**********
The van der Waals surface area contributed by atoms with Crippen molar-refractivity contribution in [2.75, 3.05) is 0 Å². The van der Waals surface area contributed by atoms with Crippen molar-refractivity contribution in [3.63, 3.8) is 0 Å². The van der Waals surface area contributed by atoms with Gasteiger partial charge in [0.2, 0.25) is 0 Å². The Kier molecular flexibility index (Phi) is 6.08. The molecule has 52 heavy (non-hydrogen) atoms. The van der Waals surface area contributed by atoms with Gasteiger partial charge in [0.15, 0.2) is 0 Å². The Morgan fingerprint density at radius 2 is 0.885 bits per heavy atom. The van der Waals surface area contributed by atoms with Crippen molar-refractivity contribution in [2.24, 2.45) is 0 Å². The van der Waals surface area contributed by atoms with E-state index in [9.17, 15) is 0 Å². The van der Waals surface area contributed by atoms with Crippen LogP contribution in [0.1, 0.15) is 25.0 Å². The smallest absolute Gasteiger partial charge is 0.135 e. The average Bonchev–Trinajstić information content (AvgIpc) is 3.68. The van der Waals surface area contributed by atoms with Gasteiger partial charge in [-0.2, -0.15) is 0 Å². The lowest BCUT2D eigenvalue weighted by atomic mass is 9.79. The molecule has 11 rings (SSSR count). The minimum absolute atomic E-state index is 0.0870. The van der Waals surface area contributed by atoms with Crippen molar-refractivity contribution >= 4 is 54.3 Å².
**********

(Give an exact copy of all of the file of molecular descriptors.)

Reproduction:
The van der Waals surface area contributed by atoms with Crippen molar-refractivity contribution in [2.75, 3.05) is 0 Å². The van der Waals surface area contributed by atoms with Crippen molar-refractivity contribution in [3.63, 3.8) is 0 Å². The van der Waals surface area contributed by atoms with Gasteiger partial charge in [0.2, 0.25) is 0 Å². The Kier molecular flexibility index (Phi) is 6.08. The molecule has 52 heavy (non-hydrogen) atoms. The van der Waals surface area contributed by atoms with Gasteiger partial charge in [0.15, 0.2) is 0 Å². The Morgan fingerprint density at radius 2 is 0.885 bits per heavy atom. The van der Waals surface area contributed by atoms with Crippen molar-refractivity contribution in [2.24, 2.45) is 0 Å². The van der Waals surface area contributed by atoms with E-state index in [9.17, 15) is 0 Å². The van der Waals surface area contributed by atoms with Crippen LogP contribution in [0.1, 0.15) is 25.0 Å². The smallest absolute Gasteiger partial charge is 0.135 e. The average Bonchev–Trinajstić information content (AvgIpc) is 3.68. The van der Waals surface area contributed by atoms with Gasteiger partial charge in [-0.2, -0.15) is 0 Å². The lowest BCUT2D eigenvalue weighted by atomic mass is 9.79. The molecule has 11 rings (SSSR count). The minimum absolute atomic E-state index is 0.0870. The van der Waals surface area contributed by atoms with Crippen molar-refractivity contribution >= 4 is 54.3 Å².